night here in the Bride?"
"Actually, I hadn't thought beyond drinking myself rather blind." Will was
usually this straightforward, but the rum took away any small ability he
might have had to dissemble.
Decisive men were the successful ones in the Navy. "Right. Then you'll sleep
at my home."
"Oh, no! I couldn't impose on your good nature in that way!" Will was
startled at the man's generosity.
"Nonsense. I may not have a wife, but I do know if you spend the night in
the tavern you'll have a far harder time crawling back to yours on the
morrow," Ellis argued reasonably. "What will she think you've been up to
with the doxies?"
Turner's eyes flew wide. "Oh. Oh my."
"Right. Best to have me to vouch for your honor, Mr. Turner. Up with you
"But I'm not blind-drunk yet!"
"Well, I'm not carrying you," though Ellis could see that might not be a
terribly unpleasant proposition. "Come to mention it, I could use some more
liquor in me, myself. We'll take a couple bottles with us, if they have them
Moments later they staggered up the street towards the little villa on the
hill where the Lieutenant resided. The uneven cobbles were poor footing for
two rather soused men, and after a time of flailing about individually, the
settled on an arm-in-arm stance, each one holding the neck of a rum bottle
in the opposite hand, which seemed to assist in the forward progress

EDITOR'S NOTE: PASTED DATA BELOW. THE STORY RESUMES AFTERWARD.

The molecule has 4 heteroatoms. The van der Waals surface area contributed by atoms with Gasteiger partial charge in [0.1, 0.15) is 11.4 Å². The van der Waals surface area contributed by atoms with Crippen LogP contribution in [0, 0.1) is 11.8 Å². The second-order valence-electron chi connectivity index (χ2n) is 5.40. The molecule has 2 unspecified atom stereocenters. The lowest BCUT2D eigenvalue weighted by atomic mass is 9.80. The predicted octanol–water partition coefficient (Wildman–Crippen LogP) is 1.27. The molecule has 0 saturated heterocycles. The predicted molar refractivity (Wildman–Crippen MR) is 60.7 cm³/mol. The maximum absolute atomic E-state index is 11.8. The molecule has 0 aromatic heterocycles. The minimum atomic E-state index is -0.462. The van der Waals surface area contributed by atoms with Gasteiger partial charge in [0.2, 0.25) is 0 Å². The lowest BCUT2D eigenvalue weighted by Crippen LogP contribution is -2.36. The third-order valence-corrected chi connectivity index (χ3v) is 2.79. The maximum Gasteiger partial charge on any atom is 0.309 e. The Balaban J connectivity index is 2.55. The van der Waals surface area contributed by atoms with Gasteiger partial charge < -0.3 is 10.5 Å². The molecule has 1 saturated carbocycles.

Groves tried not to think about how much he was enjoying holding that arm.
Will's muscles were positively delicious. But no. Not thinking about that.
Not on today, of all days. Not tying up death with those feelings.
Sex. Tying up.
Ellis slipped. Will caught him. "Easy, now. I thought I was the one having
the trouble walking." said the younger man. "Are you going to make it? Or
shall I carry you?"
"If I swoon in your arms, it will do neither of our reputations any good,
sir," Ellis jibed.
"So, let's wait 'til we get to your house for that, then." Will retorted,
and flashed that smile with the thousands of teeth in it.
A chuckle was forced from Groves' belly, through sheer force of habit,
hiding his insides from public scrutiny.
After an age of staggering uphill through the night, the men arrived at the
intricately carved wooden door of the little house. Groves led Will in, took
the rum bottles and set them down, turned to close the door behind them, and
was composing a polite speech of welcome in his head...
...when Will spun him 'round, shoved him bodily up against the just closed
door, and mashed their mouths together.
And then broke off after only a delicious, blissful, thoughtless second or
two. "Only if you're interested."
Egad, thought Groves. How many teeth does he have? The cut on his lip
throbbed, and his finger rose to it. It leaked slightly, fresh blood.
"Oh, damn. I'm sorry! I'm drunk. I should never have listened to Jack's
tale. Do you have to hang me, too? No, wait, can't hang a man for his
thoughts..." Will babbled. He reached for the wrought-iron doorhandle to
flee, but oh look, some of my own work here, I remember this one, a
tiny corner of his mind said, and in the hesitation of the instant found his
face grabbed and pulled in and devoured. Lips and tongues and cheeks and
gums and teeth and the fingers on his face, holding and hooking in that drop